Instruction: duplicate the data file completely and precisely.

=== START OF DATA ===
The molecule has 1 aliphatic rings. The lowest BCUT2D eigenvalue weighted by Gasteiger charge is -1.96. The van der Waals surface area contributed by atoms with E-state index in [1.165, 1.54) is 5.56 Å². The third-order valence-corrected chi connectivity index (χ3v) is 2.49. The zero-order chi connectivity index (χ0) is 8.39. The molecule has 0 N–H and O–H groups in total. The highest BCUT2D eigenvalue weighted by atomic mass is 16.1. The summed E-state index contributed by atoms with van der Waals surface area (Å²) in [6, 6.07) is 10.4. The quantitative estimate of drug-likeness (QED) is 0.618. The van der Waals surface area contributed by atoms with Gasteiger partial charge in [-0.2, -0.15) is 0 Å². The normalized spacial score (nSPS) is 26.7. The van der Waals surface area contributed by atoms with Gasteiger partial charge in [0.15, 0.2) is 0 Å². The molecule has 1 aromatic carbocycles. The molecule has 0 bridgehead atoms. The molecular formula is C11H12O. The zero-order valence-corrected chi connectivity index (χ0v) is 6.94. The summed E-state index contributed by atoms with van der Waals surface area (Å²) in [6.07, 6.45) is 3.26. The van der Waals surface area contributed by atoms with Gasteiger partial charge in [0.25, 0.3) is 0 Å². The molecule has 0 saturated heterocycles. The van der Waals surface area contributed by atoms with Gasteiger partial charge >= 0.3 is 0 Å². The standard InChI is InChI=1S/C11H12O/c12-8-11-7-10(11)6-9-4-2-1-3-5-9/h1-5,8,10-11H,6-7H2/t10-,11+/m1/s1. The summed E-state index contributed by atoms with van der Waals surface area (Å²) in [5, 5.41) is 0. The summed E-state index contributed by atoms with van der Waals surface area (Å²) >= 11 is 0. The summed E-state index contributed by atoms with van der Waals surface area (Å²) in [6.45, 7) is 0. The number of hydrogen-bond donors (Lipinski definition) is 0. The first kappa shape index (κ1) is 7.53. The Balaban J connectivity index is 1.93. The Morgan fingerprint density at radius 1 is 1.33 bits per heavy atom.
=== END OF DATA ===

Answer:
The molecule has 1 aliphatic rings. The lowest BCUT2D eigenvalue weighted by Gasteiger charge is -1.96. The van der Waals surface area contributed by atoms with E-state index in [1.165, 1.54) is 5.56 Å². The third-order valence-corrected chi connectivity index (χ3v) is 2.49. The zero-order chi connectivity index (χ0) is 8.39. The molecule has 0 N–H and O–H groups in total. The highest BCUT2D eigenvalue weighted by atomic mass is 16.1. The summed E-state index contributed by atoms with van der Waals surface area (Å²) in [6, 6.07) is 10.4. The quantitative estimate of drug-likeness (QED) is 0.618. The van der Waals surface area contributed by atoms with Gasteiger partial charge in [-0.2, -0.15) is 0 Å². The normalized spacial score (nSPS) is 26.7. The van der Waals surface area contributed by atoms with Gasteiger partial charge in [0.15, 0.2) is 0 Å². The molecule has 1 aromatic carbocycles. The molecule has 0 bridgehead atoms. The molecular formula is C11H12O. The zero-order valence-corrected chi connectivity index (χ0v) is 6.94. The summed E-state index contributed by atoms with van der Waals surface area (Å²) in [6.07, 6.45) is 3.26. The van der Waals surface area contributed by atoms with Gasteiger partial charge in [0.25, 0.3) is 0 Å². The molecule has 0 saturated heterocycles. The van der Waals surface area contributed by atoms with Gasteiger partial charge >= 0.3 is 0 Å². The standard InChI is InChI=1S/C11H12O/c12-8-11-7-10(11)6-9-4-2-1-3-5-9/h1-5,8,10-11H,6-7H2/t10-,11+/m1/s1. The summed E-state index contributed by atoms with van der Waals surface area (Å²) in [5, 5.41) is 0. The summed E-state index contributed by atoms with van der Waals surface area (Å²) >= 11 is 0. The summed E-state index contributed by atoms with van der Waals surface area (Å²) in [6.45, 7) is 0. The number of hydrogen-bond donors (Lipinski definition) is 0. The first kappa shape index (κ1) is 7.53. The Balaban J connectivity index is 1.93. The Morgan fingerprint density at radius 1 is 1.33 bits per heavy atom.